Even with time-saving videoconference software, meetings still eat up hours. Here’s a handful of tips to make your online meetings more productive — and more enjoyable.
Try this during your next meeting. In your head, do a quick estimate of the hourly rate of pay for each participant then add up the dollars. The total cost of a meeting can add up to hundreds or even thousands.
That’s quite an investment. So keep this list handy to make sure your meeting investment pays off.
[block]0[/block]1. Do your homework
Someone (probably you) needs to figure out in advance the purpose of the meeting, what information should be available, and what needs to be accomplished.
It’s helpful to ask participants to recommend agenda topics. Then decide whether their topic fits within the meeting’s overall subject, goals and time limit. This also helps keep you from being caught off-guard.
2. Control the time
Based on your agenda, you may be able to estimate the time required for each agenda item. Sticking to a schedule demonstrates that you respect the participants’ time.
Oh sure, some items can take longer than you expect (and the discussion may be very worthwhile.) So plan flex-time for discussion and Q&A.
3. Train your participants
If every meeting starts late, you’re training people to show up late for future meetings. Likewise, if you allow an off-topic discussion to sidetrack the meeting, it’s a signal that any member can push their own agenda.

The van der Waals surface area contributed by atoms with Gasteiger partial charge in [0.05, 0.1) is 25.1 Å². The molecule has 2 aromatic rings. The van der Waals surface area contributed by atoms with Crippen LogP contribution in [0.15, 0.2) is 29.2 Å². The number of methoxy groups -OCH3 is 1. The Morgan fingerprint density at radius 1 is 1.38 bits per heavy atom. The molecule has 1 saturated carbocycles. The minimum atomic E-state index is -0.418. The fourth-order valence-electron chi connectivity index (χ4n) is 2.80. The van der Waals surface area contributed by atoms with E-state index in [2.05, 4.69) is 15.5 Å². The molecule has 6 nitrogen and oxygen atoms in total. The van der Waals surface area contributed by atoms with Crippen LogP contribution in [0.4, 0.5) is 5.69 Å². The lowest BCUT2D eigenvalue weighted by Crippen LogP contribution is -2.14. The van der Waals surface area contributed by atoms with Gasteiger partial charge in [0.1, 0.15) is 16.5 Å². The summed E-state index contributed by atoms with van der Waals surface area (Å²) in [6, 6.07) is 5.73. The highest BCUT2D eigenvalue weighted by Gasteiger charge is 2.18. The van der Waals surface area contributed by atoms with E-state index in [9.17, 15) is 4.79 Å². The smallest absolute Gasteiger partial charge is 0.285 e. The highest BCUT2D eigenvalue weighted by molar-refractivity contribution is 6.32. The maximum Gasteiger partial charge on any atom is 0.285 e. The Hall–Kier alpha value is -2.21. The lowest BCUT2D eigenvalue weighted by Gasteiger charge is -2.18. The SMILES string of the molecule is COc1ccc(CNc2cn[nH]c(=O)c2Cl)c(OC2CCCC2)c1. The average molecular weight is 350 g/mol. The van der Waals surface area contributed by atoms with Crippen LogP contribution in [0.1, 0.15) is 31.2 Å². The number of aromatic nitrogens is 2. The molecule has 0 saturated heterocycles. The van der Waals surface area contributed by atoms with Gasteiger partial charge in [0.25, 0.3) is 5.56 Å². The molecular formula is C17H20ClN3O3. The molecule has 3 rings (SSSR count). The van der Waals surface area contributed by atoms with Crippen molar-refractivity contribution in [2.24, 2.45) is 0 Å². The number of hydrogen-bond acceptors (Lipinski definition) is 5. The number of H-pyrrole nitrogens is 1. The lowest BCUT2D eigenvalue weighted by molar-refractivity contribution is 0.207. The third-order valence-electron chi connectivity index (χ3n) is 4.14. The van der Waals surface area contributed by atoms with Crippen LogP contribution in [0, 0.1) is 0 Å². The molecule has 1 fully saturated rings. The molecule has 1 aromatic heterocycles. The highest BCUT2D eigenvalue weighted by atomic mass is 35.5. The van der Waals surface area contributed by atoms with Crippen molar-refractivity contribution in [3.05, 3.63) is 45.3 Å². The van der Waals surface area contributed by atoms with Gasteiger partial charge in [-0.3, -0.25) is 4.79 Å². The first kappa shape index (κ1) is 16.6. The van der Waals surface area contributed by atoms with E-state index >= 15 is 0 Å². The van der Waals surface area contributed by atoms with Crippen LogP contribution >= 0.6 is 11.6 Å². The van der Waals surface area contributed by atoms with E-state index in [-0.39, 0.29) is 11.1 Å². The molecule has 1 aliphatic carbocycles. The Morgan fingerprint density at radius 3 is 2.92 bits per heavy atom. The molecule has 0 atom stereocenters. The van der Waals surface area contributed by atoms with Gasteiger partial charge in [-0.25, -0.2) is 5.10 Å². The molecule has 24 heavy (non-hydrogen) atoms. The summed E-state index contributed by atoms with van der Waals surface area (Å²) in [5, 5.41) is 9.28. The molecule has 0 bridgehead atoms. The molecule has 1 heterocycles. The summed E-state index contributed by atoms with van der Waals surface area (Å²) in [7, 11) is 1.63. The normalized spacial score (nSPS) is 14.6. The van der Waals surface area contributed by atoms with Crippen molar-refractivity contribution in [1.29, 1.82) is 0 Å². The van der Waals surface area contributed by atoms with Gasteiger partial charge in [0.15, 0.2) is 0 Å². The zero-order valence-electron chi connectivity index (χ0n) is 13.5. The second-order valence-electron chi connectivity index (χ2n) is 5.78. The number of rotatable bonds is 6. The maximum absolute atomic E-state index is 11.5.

One of the greatest time-savers is to state the ending time of the meeting in advance — then stick to it. This trains participants to stay focused and encourages everyone to adhere to the agenda.
4. Stop arguments
People should feel free to disagree . . . the right way.
The wrong way is to argue relentlessly, with each side determined to convince everyone that they are right and the other is wrong.
A better way is to allow time for each side to articulate their point of view briefly and clearly. Then let the participants make up their own mind.
I know what you’re thinking — it’s not as easy as I make it sound. You’re right, but give it a try anyway.
5. Encourage participation
No one — not even the chairperson — should do all the talking. So don’t be afraid to address someone by name and ask their opinion.
And if someone cuts off another speaker, be sure to circle back to the original speaker and ask them to complete their thought. Your act of courtesy may encourage others to speak up too.
6. Evaluate ideas
Can an unpopular person come up with a good idea? Sure, just as a popular person can come up with a bad idea.
It’s human nature to consider the source. A president’s idea is considered more fully than a clerk’s. But watch for good ideas from unlikely sources. And make it your mission to have them fully explored.
7. Create a clear future
During discussions, keep track of those who make commitments. Then at the end of the meeting, summarize the action points with reminders of responsibilities and time frames.
Remember that the objective is more than just to have a good meeting. The real goals are to clarify objectives, agree upon methods, and create accountability.
The bottom line
Ideally, every participant should get something of value from every meeting. And something should emerge that makes the organization just a little bit better.
It’s surprisingly difficult to accomplish both. But if that is your consistent intention, you’re bound to run better meetings.
Stuck? Pop your question into the comments below. We’ll be glad to “crowd source” an answer from our longtime customers and in-house experts.